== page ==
- An advertisement for the upcoming Women’s World Cup has gained viral attention for its clever use of digital editing.
- This ad employs visual effects techniques to make the women’s soccer team appear as if they were men.
- By challenging the notion that women’s sports are less entertaining or enjoyable than men’s, the ad aims to undermine gender bias.
As the prevalence of deepfakes, AI creations, and digitally altered content increases, there are numerous instances of unethical actors taking advantage of unsuspecting viewers. However, a recent soccer advertisement has garnered praise for embracing digital trickery to challenge gender bias and preconceived notions regarding women’s sports.
The two-minute ad, created by the French telecommunications company Orange, initially features a compilation of typical soccer highlights. Prominent male players Antoine Griezmann and Kylian Mbappé, who represent the French men’s national team known as Les Bleus (The Blues), engage in captivating gameplay, accompanied by enthusiastic commentary and passionate cheers from the crowd — familiar elements of any sports advertisement.
However, the ad takes a twist when the screen fades to black, revealing the text in French: “Only Les Bleus can give us these emotions. Yet it’s not them you just saw.”
Here comes the deception. The captivating action we witnessed actually featured the players from the French women’s national team, Les Bleues. The male players’ faces and bodies had been digitally superimposed onto those of the female players, creating an elaborate deepfake.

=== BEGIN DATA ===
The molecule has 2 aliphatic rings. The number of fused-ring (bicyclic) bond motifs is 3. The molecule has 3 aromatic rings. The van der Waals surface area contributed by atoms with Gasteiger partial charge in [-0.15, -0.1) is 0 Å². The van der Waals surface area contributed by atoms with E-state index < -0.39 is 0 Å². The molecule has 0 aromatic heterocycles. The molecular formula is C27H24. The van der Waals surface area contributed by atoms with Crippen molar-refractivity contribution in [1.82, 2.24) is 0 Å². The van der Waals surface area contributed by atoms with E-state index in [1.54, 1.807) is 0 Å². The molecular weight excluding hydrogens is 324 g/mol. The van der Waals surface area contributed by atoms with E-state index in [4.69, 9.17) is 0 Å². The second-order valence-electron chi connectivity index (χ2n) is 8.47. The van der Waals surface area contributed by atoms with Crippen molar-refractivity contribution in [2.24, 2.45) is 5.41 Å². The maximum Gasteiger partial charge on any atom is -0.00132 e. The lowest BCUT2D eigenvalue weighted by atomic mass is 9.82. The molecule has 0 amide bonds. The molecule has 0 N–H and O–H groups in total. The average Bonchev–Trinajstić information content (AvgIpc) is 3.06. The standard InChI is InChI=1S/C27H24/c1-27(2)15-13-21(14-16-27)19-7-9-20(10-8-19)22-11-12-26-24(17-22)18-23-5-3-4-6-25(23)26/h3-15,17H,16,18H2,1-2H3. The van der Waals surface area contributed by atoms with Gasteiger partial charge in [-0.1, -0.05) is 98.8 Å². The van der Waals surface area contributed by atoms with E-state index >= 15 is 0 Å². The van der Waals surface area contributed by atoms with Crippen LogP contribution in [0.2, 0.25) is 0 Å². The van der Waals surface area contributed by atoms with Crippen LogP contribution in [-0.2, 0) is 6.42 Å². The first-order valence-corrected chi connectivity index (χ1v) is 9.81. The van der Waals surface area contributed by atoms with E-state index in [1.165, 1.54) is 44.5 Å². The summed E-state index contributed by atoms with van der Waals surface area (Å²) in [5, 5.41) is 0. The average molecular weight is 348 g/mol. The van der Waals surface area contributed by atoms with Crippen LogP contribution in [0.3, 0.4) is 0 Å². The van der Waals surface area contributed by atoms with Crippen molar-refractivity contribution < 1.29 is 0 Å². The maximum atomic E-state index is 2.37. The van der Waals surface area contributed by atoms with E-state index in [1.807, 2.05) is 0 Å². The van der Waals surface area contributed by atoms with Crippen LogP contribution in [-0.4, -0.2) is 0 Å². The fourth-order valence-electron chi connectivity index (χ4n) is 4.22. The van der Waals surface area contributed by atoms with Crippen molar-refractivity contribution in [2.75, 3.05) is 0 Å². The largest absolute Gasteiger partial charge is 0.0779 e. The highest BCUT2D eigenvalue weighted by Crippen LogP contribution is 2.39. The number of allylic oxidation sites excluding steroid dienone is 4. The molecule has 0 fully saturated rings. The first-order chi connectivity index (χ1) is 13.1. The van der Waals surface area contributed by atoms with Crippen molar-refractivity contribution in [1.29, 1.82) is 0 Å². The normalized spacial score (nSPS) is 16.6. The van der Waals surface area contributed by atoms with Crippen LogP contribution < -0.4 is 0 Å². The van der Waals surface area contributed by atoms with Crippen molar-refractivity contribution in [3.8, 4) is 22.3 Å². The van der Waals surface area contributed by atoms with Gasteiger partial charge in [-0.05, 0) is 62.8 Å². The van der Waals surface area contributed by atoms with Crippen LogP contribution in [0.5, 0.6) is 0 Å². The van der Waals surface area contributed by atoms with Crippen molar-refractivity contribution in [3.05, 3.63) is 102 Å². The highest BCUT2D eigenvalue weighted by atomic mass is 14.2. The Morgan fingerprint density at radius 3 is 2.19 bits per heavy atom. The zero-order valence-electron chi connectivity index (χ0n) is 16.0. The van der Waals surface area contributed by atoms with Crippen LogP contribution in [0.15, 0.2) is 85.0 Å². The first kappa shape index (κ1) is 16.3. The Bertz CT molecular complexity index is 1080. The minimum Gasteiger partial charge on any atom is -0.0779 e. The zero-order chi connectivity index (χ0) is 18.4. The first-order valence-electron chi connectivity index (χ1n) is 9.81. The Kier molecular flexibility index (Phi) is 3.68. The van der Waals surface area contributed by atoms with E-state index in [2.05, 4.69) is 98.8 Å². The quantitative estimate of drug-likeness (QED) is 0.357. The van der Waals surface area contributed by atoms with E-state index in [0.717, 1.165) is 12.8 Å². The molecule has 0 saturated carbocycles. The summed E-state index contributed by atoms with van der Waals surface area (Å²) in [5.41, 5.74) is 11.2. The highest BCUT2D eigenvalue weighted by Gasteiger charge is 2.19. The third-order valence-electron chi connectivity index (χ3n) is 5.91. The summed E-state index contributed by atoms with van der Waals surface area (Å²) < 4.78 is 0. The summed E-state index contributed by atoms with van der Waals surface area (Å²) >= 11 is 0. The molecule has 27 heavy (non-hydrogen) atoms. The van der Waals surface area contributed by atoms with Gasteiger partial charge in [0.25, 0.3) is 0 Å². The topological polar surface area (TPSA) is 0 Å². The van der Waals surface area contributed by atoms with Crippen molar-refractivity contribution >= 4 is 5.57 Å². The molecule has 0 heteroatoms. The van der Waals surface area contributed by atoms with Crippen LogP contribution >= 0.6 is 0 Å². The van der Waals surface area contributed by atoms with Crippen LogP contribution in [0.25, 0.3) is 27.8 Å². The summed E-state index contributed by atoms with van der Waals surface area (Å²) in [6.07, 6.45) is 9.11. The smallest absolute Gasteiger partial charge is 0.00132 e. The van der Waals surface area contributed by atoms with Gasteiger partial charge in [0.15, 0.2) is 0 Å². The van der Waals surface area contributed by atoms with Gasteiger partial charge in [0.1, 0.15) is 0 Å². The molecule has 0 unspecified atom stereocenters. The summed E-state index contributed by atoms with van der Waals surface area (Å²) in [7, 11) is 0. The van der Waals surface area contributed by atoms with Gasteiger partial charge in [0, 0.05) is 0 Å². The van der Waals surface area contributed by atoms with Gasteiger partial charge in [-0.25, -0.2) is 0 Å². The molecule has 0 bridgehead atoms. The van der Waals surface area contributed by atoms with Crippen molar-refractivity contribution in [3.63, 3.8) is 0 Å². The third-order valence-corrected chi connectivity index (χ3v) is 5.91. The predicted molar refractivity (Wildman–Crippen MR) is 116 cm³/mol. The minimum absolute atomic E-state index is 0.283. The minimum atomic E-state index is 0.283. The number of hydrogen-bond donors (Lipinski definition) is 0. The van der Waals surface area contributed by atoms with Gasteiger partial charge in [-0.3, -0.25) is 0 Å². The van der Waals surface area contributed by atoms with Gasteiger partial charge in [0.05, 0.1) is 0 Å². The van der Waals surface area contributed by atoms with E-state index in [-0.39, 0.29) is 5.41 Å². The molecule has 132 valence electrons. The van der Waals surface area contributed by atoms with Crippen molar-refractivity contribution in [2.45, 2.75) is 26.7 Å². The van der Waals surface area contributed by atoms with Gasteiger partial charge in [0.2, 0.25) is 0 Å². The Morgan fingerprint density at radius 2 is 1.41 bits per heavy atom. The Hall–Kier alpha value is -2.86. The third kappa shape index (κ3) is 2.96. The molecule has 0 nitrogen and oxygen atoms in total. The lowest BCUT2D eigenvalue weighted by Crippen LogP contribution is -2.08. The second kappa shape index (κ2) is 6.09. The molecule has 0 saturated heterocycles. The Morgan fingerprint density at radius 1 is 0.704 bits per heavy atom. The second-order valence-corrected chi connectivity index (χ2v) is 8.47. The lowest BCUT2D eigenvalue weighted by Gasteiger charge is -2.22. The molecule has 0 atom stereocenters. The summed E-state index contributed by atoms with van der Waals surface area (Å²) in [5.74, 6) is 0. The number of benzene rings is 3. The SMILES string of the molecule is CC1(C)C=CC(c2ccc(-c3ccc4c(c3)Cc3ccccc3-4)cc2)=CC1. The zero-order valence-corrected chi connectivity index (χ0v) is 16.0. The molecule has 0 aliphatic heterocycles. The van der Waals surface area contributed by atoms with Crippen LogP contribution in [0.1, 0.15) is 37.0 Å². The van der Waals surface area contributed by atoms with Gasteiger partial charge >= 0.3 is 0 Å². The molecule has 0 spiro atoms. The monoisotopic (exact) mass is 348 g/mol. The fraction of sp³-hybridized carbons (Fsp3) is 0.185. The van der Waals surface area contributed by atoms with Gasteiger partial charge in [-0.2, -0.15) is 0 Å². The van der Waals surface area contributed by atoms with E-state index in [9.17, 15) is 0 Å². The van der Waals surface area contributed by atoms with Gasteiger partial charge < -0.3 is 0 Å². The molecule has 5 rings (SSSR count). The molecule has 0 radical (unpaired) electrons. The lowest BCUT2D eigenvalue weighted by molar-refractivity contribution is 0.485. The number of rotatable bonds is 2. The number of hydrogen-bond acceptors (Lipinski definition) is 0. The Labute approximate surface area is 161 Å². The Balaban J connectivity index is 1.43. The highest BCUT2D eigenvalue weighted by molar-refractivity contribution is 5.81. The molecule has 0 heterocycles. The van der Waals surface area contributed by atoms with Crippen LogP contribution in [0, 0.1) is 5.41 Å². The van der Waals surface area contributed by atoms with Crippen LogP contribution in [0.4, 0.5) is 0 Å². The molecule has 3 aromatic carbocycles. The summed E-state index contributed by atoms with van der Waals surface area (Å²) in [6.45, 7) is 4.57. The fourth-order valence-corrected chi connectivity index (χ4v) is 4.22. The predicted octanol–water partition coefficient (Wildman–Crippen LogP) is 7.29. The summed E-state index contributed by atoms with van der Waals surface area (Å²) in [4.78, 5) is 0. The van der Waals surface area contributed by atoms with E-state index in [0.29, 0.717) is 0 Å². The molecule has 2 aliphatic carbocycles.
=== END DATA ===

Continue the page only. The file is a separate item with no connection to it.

“We observed that women’s soccer is often underestimated, receives less attention, and even faces mockery, despite the impressive skills of the players and the equal emotional intensity of the matches compared to men’s soccer,” stated Orange in an email to Insider. “Our goal was to rectify this misconception and challenge these preconceived ideas.”
France ranks women’s soccer viewership as 1.5 to 3 times lower than that of men’s soccer. Additionally, the Women’s World Cup, established in 1991, is relatively newer compared to the Men’s World Cup, which originated in 1930.
The video editing involved eight Flame VFX artists from the French agency Marcel, dedicating full-time work to the project and spending over 500 hours on retouching — without the use of advanced AI tools.
The efforts seem to have paid off, as the ad has garnered nearly 5 million views on YouTube and hundreds of thousands more on social media platforms like Twitter, Instagram, and TikTok. It resonates with viewers worldwide, just in time for the 2023 tournament, jointly hosted by Australia and New Zealand, which commences today.
The French team’s inaugural match is scheduled for July 23, where they will face Jamaica.
“When we support les Bleus, we support les Bleues,” concludes the ad.